“At Deerfield we are held to the highest standards to perform in the classroom and on the field,” Finigan said. “The school work is as hard as any college and the lacrosse is about as good as any college level as well. Between balancing lacrosse and schoolwork I have grasped a sense of time management that I can carry with me for the next four years in college.”

2013 Season: French and Finigan are two members of a 2013 squad that currently sits atop, with Brunswick School (Conn.), of the WNE Conference D1 with an overall record of 12-1.

Deerfield has three games remaining against three of their toughest competitors in Avon Old Farms, Salisbury, and Phillips Exeter in their quest for another WNE conference D1 championship. Davis knows all too well that it will not be an easy feat.

“We are coming into the home stretch of our season with three games to play,” Davis said. “All three teams are very good teams and we always have competitive games with all three.”

Deerfield is averaging 12 goals a game this season and is holding teams to an impressive six goals against on average. Davis attributes much of this season’s success to experience and leadership.

“We have two outstanding captains this season in attack Adam Philie (Dartmouth commit) and defender J.R. Mastro (Trinity),” Davis said. “Both came to Deerfield as sophomores, both are good friends and are outstanding, mature leaders.”

After suffering a two-goal opening game loss to Brunswick, Deerfield has ripped off 12 consecutive wins and has improved with each win this season.

“The style of lacrosse that we are playing is unselfish by nature,” Davis said. “I knew we had a lot of talented kids this year so we have had to manage their expectations about playing time and they have bought into the selfless mindset.”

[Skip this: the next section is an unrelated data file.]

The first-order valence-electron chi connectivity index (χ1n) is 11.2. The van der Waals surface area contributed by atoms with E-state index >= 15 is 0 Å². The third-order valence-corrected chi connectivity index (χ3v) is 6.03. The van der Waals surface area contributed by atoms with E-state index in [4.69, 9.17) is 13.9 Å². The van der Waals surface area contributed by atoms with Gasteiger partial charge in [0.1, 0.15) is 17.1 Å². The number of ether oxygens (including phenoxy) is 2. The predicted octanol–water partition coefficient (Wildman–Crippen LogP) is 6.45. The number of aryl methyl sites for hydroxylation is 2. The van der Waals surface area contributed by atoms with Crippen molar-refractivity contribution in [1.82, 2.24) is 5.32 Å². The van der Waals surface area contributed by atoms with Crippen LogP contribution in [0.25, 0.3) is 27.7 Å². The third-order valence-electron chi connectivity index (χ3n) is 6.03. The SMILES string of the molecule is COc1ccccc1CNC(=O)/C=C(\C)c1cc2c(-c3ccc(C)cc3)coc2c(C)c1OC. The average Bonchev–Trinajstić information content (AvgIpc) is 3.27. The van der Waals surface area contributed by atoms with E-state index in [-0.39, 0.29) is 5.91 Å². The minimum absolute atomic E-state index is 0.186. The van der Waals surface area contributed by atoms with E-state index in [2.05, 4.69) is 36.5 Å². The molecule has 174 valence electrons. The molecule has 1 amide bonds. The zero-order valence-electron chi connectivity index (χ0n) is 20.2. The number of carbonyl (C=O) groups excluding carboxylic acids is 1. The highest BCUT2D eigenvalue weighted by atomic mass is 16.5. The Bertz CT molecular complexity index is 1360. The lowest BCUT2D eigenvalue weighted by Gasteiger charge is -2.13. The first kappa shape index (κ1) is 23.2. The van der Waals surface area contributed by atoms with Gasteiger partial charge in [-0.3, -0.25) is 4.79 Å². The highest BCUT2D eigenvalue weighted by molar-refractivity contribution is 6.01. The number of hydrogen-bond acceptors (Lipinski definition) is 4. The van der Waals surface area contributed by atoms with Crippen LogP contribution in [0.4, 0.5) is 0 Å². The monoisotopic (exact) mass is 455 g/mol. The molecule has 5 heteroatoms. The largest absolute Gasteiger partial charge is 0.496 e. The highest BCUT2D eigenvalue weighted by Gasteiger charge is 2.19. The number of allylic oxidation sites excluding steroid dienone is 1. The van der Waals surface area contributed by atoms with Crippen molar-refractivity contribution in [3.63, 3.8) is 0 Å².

Deerfield, along with all of the NEPSAC lacrosse programs, does not participate in any post-season tournaments due to the nature of the spring athletic season and the limits with end-of-year scheduling. While many would like to see some sort of tournament Davis embraced the current state while acknowledging the difference with the public school tournament format.

“It gives each game its own importance,” Davis said. “If you lose a game that may not feel like a big rivalry game it may come back to bite you. Too often times we do not live in the moment.”

Top 25 middies, LSM's announced

September, 14, 2011
9/14/11
11:52
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ESPN High Schools continued its countdown of the Top 25 rising lacrosse seniors at each position today with a look at the midfielders.

Phillips Andover's Joe Kruy was first among the New Englanders represented on the list at No. 12.

In addition, the long stick middies were in focus last week, with Dover-Sherborn product Dickson Smith leading the list of locals at No. 5. The complete LSM list can be found here.

Midfielders:
12. Joe Kruy, Phillips Andover (Andover, Mass.), Duke
18. Oliver Saffery, Wellesley (Wellesley, Mass.), Gettysburg
25. Billy Heidt, Brunswick School (Greenwich, Conn.), Dartmouth

Longstick midfielders:
5. Dickson Smith, Holderness School (Holderness, N.H.), Virginia
Smith is a 6-foot-4 long stick midfielder who is versatile and can play close defense as well. The rising senior has a smooth style and uses his large frame and long arms to make good checks. Smith was named to the New England Underclass team at the Under Armour games, which won the event title.

7. Reilly Naton, Duxbury (Duxbury, Mass.), Yale
Naton does a great job bringing the ball up field and then looking to dump the ball off to one of his more skilled shooters and collects the easy assist. The Duxbury rising senior plays the wing on face offs and is always there to get the ground ball off the face. Naton will be a special player at the next level.

11. Corey Wisnowski, Berkshire (Sheffield, Mass.), undecided
17. James Burke, Duxbury (Duxbury, Mass.), Penn State
23. Steve Brown, St. Sebastian's (Quincy, Mass.), Middlebury